Oeuvres of this type can be attributed to southwestern China, today’s Yunnan province – a region that was ruled under the Nanzhao (750-902) and later Dali (937-1253) kingdoms. During the 9th century CE, Buddhism was established as state religion and the religion was facing multiple challenges to flourish in China’s heartland in the next few centuries.

As found in this sculpture, Yunnanese gilt-bronze bodhisattva figures are distinctive through their physical characteristics of a slender built with prominent shoulders, hands held in gestures of teaching (vitarka mudra) and wish-granting (varada mudra). Alongside these depictions, they are also adorned with bejewelled necklace, armlets and single bracelet, simple dhoti, and high coiffure with an Amitabha Buddha figure in front, which identifies them as representations of Avalokiteshvara. This style appears to have been developed at least by the 10th century.

Other highlight lots:

Lot 11 | Huanghuali Folding Horseshoe Back Armchair, Jiaoyi

Created during late Ming dynasty (1368-1644)
71.2 x 67.2 x 102.8 cm

  • La Compagnie de la Chine et des Indes, Paris, 10th September 1968
  • Collection of Arthur M. Sackler, 1968-96
  • Collection of Else Sackler, 1996-2001
  • Collection of Dr Elizabeth A. Sackler, 2001
  • Christie's New York, 20th September 2001, Lot 254 and cover
  • Nicholas Grindley, London, 2001

Estimate: HK$10,000,000 – 15,000,000

Lot 5 | Carved Large Cinnabar Lacquer ‘Peony’ Box and Cover

Seal mark and of the Yongle period (1402-1424)
Diameter: 31.5 cm | Overall: 9 cm

  • Christie's Hong Kong, 30th April 2001, Lot 637 and back cover (HK$12,145,000)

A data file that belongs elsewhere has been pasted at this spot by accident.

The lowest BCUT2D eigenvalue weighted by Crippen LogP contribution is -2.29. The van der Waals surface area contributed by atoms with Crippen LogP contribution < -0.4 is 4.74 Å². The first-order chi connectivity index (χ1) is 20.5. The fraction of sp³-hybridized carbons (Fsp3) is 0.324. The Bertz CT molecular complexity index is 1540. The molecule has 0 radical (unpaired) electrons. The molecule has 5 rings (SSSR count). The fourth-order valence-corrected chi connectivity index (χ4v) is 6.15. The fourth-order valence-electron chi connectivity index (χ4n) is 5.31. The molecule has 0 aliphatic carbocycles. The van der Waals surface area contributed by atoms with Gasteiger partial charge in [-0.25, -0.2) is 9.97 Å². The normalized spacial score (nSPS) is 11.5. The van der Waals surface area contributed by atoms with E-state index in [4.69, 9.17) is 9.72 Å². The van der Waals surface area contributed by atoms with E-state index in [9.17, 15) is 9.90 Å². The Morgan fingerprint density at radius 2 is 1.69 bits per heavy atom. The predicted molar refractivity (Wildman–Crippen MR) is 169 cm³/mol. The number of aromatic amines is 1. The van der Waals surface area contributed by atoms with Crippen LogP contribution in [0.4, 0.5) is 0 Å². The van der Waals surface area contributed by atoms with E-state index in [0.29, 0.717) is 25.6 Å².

Estimate: HK$8,000,000 – 12,000,000

Lot 14 | Huanghuali Painting Table  

Created during the Kangxi period (1661-1722)
171 x 89.5 x 86.5 cm

  • R.H. Ellsworth Ltd, New York, 12th June 1982

Estimate: HK$6,000,000 – 8,000,000

Lot 1 | Bronze Male Chimera, Bixie

Created during Han dynasty (206 BCE – 220 CE)
Length: 27 cm | Height: 18 cm

  • L. Wannieck, Paris, 1924 or earlier
  • Collection of Baron Adolphe Stoclet (1871-1949), Brussels, 1934 or earlier
  • Collection of Madame Raymonde Feron-Stoclet (1897-1963), Brussels, and thence by descent
  • Eskenazi Ltd, London, 25th March 2003

Estimate: HK$6,000,000 – 8,000,000 

Lot 20 | Silver Inlaid Bronze Corner Piece 

Created during Eastern Zhou dynasty, Warring States period 
Height: 11 cm 

  • Paul Mallon (1884-1975), New York and Paris, 22nd December 1920
  • Collection of Baron Adolphe Stoclet (1871-1949), Brussels
  • Collection of Madame Raymonde Feron-Stoclet (1897-1963), Brussels, and thence by descent
  • Eskenazi Ltd, London, 25th March 2003

Estimate: HK$5,000,000 – 7,000,000

Lot 12 | Junyao Purple and Blue Glazed Tripod Narcissus Bowl

Created during early Ming dynasty (1368-1644)
Width: 20.7 cm

  • The Canton Collection, Hong Kong
  • Sotheby's Hong Kong, 17th November 1975, Lot 4
  • Sotheby's London, 10th December 1991, Lot 136
  • Yin Chuan Tang Ltd, Hong Kong, 10th November 1994

Estimate: HK$4,000,000 – 6,000,000

Lot 8 | Limestone Seated Figure of a Buddhist Lion 

Created during Tang dynasty (618-907 CE)
Height: 34 cm 

  • Collection of George Eumorfopoulos (1863-1939), label
  • Collection of Montague Meyer, label
  • Sotheby's New York, 4th December 1985, Lot 62

Estimate: HK$2,000,000 – 3,000,000 

Auction Details:

Auction House: Sotheby’s Hong Kong
Sale: Hotung | The Personal Collection of the late Sir Joseph Hotung: Part 1 | Evening
Date and Time: 8 October 2022 | 7:30pm (Hong Kong local time)
Number of lots: 28